Babysitting

I attended a qiyam at the local masjid a while back and left my daughter at home so that I could focus and get the most out of a spiritual event that – although it should – does not happen very often.  As I went around, passing my salaams to friends and strangers alike I was asked over and over again, “Where’s your daughter?” to which I replied, “At home.”

What followed was so funny and so telling; over and over again I was looked at and asked incredulously, “You left her home alone?!”

 

It was then that I reminded them that my daughter does indeed have 2 parents and if she’s not with me, they should naturally assume she’s with her father.  “Oh, so he’s babysitting?” many asked.  He doesn’t get an hourly wage and I don’t leave him pizza money when I go out.  He’s not babysitting, he’s parenting.

Many may believe this is a simple case of rhetoric but I believe it is a state of mind and I don’t blame this mindset on some sort of ‘middle-eastern’ mentality.  As I began to look around I found this idea of the mother parenting and the father babysitting to be reinforced in our Canadian culture too.  Why are there not change tables in every men’s bathroom?  Why are women 99% of the time, the ones in the ads, carrying, kissing and laughing with the child?  The more I looked and listened, the more I realized that as a society we seem to be unconvinced of how crucial fathers are to their children – particularly their daughters.

As we age, there is a stereotype that we (daughters) don’t need our fathers as much after a certain age because it may be uncomfortable to talk about things.  When we started going through puberty and adolescence, this may have been a time when our fathers backed off and let mom have the main relationship.  We contribute to the distance by keeping things from our dads because we think they’ll respond more critically than our moms. We assume our dads aren’t as nurturing or intuitive as our mothers are, and may avoid going to them for personal advice and comfort.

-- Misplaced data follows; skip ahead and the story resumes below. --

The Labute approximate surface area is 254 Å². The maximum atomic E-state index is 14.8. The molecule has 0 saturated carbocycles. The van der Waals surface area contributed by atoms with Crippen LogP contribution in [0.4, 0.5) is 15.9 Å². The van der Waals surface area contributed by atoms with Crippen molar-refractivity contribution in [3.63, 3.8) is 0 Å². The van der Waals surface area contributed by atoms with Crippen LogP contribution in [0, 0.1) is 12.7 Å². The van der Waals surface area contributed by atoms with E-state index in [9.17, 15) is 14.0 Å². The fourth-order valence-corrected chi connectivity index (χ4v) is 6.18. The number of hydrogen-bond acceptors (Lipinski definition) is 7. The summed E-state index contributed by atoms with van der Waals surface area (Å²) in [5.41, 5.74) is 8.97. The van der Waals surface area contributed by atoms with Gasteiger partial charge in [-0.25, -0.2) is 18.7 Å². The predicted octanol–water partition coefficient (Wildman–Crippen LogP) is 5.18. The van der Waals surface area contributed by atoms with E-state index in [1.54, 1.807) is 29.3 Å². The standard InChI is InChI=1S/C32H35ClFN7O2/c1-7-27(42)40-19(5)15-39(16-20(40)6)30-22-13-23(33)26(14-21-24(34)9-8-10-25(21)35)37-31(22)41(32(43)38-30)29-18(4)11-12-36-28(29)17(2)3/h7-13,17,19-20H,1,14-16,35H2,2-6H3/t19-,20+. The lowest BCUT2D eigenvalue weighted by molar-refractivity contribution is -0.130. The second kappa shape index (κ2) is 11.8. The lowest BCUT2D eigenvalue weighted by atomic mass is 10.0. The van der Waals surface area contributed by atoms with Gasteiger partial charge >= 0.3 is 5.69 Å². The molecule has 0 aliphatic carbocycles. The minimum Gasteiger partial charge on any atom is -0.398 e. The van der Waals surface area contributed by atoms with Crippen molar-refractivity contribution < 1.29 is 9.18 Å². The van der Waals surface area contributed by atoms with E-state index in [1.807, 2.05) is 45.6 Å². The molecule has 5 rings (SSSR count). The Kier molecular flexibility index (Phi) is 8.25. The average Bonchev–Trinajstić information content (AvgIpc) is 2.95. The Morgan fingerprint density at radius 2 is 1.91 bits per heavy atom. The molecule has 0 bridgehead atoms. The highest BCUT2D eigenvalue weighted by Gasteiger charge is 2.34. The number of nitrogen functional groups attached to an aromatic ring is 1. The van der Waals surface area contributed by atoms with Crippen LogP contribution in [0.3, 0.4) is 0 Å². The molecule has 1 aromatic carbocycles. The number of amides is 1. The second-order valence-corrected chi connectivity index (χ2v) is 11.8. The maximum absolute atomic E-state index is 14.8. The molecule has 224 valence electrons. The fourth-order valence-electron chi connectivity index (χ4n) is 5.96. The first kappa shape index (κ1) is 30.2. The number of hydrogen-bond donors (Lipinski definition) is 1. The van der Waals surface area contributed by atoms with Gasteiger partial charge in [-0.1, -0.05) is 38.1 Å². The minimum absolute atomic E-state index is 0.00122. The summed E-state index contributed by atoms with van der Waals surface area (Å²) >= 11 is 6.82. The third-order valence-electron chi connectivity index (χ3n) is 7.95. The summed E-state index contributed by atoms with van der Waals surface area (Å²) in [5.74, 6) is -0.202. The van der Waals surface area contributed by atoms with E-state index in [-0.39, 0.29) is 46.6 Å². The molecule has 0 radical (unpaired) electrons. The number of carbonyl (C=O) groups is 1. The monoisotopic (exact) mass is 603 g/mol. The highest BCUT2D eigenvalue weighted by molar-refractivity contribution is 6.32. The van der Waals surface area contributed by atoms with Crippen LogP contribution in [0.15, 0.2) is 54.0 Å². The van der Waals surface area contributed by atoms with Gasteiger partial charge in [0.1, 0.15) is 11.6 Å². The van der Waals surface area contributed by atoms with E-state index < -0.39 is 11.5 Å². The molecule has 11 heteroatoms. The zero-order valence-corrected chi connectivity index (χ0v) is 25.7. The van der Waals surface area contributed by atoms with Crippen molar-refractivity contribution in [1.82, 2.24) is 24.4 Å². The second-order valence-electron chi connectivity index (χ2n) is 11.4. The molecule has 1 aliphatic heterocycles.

But that’s not all…we may also be adding to this distance through our role as mother by (unconsciously) discouraging our husbands to act on their paternal instincts.   If we believe that our husbands can and should be capable parents, then we should be encouraging them to partake in the lives of our children in a relationship that is separate from the ones we’ve built with our children.  What I mean by this is that most daughters go through their mother to reach their father and this diminishes the odds of a strong relationship.

Study after study shows that positive fathering produces well-adjusted, confident and successful women who relate well to the other men in their lives.  Researchers have concluded that a strong father presence is a major protective factor against early sexual outcomes.  Alternatively, girls who have poor relationships with their dads tend to seek attention from other males at earlier ages.  Not surprising.  However what may surprise you is that the results a strong father-daughter relationship produces are not duplicated by mothers-daughter bonding.

So although as moms we may want to be our child’s everything, we cannot take the place of a good dad. 

                                                                                                        Lena Hassan

            Lena Hassan lives in Ottawa, Ontario and is a loving mother to one.

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  • Jade

     

    I agree! I always had a great relationship with my father. I never felt I couldn't come to him on any issue or problem I was facing. I believe there are different life lessons you can learn from fathers vs. mothers. For example, I learned different qualities of patience and being steadfast from the times I spent watching and learning from my father (May Allah mercy on him).  

  • maz

    Totally agree with your article. My daughters absolutely adore their father and he loves looking after them (although he moans about looking after them 'cos he can't rest  but I know that really, he loves it).

    I have to agree with Jade above as well. It is true that you learn different things from your mum and dad. With regard to fathers I believe there are not as emotional as mothers are so they do behave and act/re-act differently to us.

    Anyway, great article.

    Salaam.

  • Blessed

    Gotta agree with Jade.  I always felt that I could discuss things with my father openly, with logic, where my mother would just close all doors to discussion in my face.  Fathers are special. 

  • Maha

    You put it so well Lena. Fathers instill a sense of confidence and security in girls that mothers can’t, because they are the man in their daughter’s life. Just looking at the relationship of the Prophet (saw) with his daughters is heart-wrenching, how he doted on Fatima and gave her so much attention and honor and wanted her to be happy.


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